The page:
AN/FPS-4
Get AN/FPS-4 essential facts below. View Videos or join the AN/FPS-4 discussion. Add AN/FPS-4 to your PopFlock.com topic list for future reference or share this resource on social media.
AN/FPS-4
AN/FPS-4
AN-FPS-4 Radar.jpg
Radio Corporation of America AN/FPS-4 Radar
Country of originUnited States
TypeHeight-Finder Radar
Other NamesAN/TPS-10, AN/MPS-8 (Mobile)

The AN/FPS-4 Radar was a Height-Finder Radar used by the United States Air Force Air Defense Command.

MIT's Radiation Laboratory developed and produced the first version of this radar near the end of World War II. Zenith produced the A-model sets in the post-war period. The vertically mounted antenna was three feet wide and ten feet long. Two operators were needed to run the set. The initial model operated at a frequency of 9000 to 9160 MHz and had a maximum reliable range for bombers of 60 miles at 10,000 feet.

An updated version designated the AN/FPS-4 was produced by the Radio Corporation of America (RCA) beginning in 1948. Some 450 copies of this and the trailer-mounted AN/MPS-8 version were built between 1948 and 1955.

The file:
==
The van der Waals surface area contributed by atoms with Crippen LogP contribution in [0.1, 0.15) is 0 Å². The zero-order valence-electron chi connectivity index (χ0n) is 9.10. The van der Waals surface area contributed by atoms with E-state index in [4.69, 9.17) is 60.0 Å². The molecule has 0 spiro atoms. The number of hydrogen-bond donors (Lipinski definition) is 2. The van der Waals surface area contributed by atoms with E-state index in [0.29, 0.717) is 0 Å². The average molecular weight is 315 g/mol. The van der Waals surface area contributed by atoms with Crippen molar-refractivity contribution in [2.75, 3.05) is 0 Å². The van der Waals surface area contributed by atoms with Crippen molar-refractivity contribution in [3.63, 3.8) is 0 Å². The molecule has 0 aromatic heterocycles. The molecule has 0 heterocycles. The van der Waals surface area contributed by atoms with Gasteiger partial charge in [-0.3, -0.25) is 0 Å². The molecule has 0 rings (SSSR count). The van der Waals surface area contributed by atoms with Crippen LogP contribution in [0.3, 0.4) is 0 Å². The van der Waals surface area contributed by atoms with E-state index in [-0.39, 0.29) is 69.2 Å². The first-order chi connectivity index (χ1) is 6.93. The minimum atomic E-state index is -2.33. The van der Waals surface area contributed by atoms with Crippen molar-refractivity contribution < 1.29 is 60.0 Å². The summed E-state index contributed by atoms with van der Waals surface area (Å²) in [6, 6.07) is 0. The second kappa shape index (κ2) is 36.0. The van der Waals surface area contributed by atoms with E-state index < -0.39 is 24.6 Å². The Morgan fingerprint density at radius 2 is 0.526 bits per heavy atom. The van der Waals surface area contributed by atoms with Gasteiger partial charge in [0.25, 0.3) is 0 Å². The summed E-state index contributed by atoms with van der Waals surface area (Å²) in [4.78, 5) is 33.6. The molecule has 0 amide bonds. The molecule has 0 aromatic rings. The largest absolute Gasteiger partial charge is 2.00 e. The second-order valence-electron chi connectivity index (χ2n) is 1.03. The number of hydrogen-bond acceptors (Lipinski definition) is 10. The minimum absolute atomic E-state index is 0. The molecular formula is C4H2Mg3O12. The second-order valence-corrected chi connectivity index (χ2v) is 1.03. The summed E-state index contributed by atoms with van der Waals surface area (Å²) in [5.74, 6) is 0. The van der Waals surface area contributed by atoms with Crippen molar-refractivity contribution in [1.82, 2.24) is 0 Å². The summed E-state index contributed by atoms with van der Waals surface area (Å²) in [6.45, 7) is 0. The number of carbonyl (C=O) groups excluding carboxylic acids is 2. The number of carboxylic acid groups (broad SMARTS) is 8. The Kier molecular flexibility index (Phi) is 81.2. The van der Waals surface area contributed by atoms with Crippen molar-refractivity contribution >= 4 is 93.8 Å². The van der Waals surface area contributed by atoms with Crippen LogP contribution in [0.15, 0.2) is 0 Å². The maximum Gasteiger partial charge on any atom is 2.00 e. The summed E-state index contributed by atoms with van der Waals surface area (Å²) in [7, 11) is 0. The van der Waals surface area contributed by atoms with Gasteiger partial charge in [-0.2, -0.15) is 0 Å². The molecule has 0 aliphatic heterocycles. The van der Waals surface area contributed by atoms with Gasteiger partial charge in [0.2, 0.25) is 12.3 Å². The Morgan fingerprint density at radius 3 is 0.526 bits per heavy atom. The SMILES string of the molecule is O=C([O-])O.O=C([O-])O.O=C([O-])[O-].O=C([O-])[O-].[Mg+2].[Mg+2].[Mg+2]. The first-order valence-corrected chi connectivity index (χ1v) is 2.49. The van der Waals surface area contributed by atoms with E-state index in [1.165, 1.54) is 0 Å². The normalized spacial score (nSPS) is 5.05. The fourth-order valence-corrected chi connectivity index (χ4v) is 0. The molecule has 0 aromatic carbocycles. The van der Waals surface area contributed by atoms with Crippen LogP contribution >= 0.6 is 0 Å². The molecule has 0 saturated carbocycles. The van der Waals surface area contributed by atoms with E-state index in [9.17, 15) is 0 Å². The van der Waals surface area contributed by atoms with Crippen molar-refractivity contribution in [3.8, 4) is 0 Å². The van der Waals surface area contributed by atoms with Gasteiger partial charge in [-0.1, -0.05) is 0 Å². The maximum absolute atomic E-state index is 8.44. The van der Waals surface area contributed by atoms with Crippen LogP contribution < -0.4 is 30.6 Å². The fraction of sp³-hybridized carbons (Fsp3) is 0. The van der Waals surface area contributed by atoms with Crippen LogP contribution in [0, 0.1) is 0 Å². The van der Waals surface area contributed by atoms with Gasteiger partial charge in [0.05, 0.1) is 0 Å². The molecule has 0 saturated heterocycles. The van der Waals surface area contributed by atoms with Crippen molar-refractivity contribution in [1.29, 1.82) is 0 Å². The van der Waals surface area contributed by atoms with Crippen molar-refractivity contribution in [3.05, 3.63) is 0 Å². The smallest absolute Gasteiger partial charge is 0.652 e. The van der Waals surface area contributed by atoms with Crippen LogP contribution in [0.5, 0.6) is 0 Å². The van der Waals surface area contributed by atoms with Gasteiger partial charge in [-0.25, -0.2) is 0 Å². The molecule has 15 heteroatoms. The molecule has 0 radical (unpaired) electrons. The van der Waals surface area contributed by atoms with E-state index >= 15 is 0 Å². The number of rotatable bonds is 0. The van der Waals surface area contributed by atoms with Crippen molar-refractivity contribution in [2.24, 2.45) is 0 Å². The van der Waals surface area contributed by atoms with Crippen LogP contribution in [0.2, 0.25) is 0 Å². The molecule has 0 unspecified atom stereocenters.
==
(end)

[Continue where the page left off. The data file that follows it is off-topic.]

Technical Specs: (Radio Research catalog) X BAND HEIGHT FINDER Radar type: AN/TPS-10D. Freq band: 9230 to 9404 mc. Pwr output and range: 250KW, 60/120 mi. Indicator: RHI. Magnetron type: 6002/QK221. Rep rate: .5 & 2 microsec 539 pps. Pwr input: 115 V 400 cy AC. Mfr: RCA.

RHI 12" CRT Range 0-60,000 ft. 200 miles. Input: 115 V 400 cy AC. Mfr: RCA type AN/TPS-10D Radar

References

 This article incorporates public domain material from the Air Force Historical Research Agency website http://www.afhra.af.mil/.

  • AN/TPS-10, 10A; AN/FPS-4 @ radomes.org
  • Winkler, David F. (1997), Searching the skies: the legacy of the United States Cold War defense radar program. Prepared for United States Air Force Headquarters Air Combat Command.

External links



  This article uses material from the Wikipedia page available here. It is released under the Creative Commons Attribution-Share-Alike License 3.0.

AN/FPS-4
 



 



 
Music Scenes